Using as an example the traffic light at the other end of town, at Camino del Mar and Del Mar Heights Road, Huth said cars stop at a red light but speed through the intersection when the light is green.

Michalsky said the lagoon committee expressed concerns about negative impacts from a lighted intersection on the surrounding wetlands area.

Arnold Wiesel, who lives about 300 feet from the project area, accused the city of basing its decision to install a roundabout on one traffic study.

Huth said that isn’t true. He said the city used information from an analysis done by a consultant during peak times on a Wednesday in August 2014 that concludes a roundabout would improve the level of service from a B and C in the morning and evening, respectively, to an A.

But Huth said the city also constantly collects and evaluates traffic data and used it to help determine that a roundabout at that intersection could handle the volume of cars that go through the area.

He said gridlock “has more to do with traffic control from the fairgrounds than what’s going on at that intersection.”

Traffic studies conducted by the Del Mar Fairgrounds for a proposed expansion and by the owner of the vacant lot on the southwest corner of the intersection indicate the need for improvements.

Huth said if and when the fairgrounds plan and any development on the vacant lot are completed, both have agreed to pay a portion of any improvements made.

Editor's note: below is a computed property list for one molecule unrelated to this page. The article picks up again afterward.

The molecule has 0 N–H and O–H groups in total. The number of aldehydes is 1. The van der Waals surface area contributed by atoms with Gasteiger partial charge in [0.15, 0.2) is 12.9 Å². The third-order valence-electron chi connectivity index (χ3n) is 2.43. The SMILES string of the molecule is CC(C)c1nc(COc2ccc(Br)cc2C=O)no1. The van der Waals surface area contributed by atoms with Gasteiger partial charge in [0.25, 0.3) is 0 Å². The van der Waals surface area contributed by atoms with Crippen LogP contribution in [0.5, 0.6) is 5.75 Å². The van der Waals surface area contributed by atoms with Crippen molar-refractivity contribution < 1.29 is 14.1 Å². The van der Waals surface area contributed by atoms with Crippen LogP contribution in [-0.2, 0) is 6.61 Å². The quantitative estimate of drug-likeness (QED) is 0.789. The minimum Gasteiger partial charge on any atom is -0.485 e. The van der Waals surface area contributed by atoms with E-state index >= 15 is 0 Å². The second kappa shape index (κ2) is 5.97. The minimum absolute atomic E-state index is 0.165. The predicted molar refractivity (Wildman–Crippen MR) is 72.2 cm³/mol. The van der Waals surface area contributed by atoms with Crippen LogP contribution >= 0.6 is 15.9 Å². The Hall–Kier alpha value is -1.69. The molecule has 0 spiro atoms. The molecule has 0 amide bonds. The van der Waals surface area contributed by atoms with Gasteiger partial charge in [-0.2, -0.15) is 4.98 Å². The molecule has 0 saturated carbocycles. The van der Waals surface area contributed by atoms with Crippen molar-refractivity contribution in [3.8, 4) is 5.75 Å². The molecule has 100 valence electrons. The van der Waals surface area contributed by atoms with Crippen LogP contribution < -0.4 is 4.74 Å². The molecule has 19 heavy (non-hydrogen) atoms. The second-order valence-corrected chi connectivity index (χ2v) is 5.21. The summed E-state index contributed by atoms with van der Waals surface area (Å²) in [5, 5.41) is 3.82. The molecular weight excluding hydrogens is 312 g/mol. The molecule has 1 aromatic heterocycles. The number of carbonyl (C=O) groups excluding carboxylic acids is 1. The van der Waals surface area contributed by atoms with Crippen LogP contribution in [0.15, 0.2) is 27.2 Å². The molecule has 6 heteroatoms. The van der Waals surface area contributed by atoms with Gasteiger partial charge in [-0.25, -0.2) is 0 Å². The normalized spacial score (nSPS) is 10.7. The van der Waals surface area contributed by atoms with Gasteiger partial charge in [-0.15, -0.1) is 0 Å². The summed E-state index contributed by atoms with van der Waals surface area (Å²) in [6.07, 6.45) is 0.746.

“We have a system in place for them to pay their fair share,” Huth said.

Wiesel also said the city was installing a roundabout to accommodate Watermark, a multifamily housing complex that has been introduced to the public, but for which no permits have been submitted.

Huth called the accusation “nonsense.”

Many residents were also concerned that because council adopted a design proposal and schedule, the project is inevitable.

“This is not a done deal,” Minicilli said. Asked how he can guarantee that, Minicilli added, “I’m building it.”

He said his department is waiting for feedback from residents and even with the current schedule, “there’s plenty of time to make changes.”

“This project is not at the point of no return,” he said.

Councilwoman Sherryl Parks suggested installing a temporary roundabout, a recommendation Huth said is viable. However, that would mean a longer timeline to complete the project.

“Better to do it right and have the citizens like it,” Parks said.

Susan Clark, who has lived on San Dieguito Drive for about 20 years, said she would prefer a signal at the intersection. She doubted motorists already in the circle would allow incoming cars to enter.

Not everyone at the open house opposed the roundabout.

“I think it will make sense,” resident Bud Emerson said. “This is not going to solve the whole problem but it will provide some relief.

“This is a small slice of the community,” Emerson said. “When you have people shouting over other people, you don’t get rational views.

“People fear change,” he added. “A roundabout is a piece of concrete. You can always unbuild it. I think this is a worthy experiment.”

“What people don’t realize is that roundabouts do not stop traffic,” Huth said.

“They slow traffic and keep it moving continuously,” he added. “You have one lane in both directions so it will probably increase the ability of the roadway to function better.”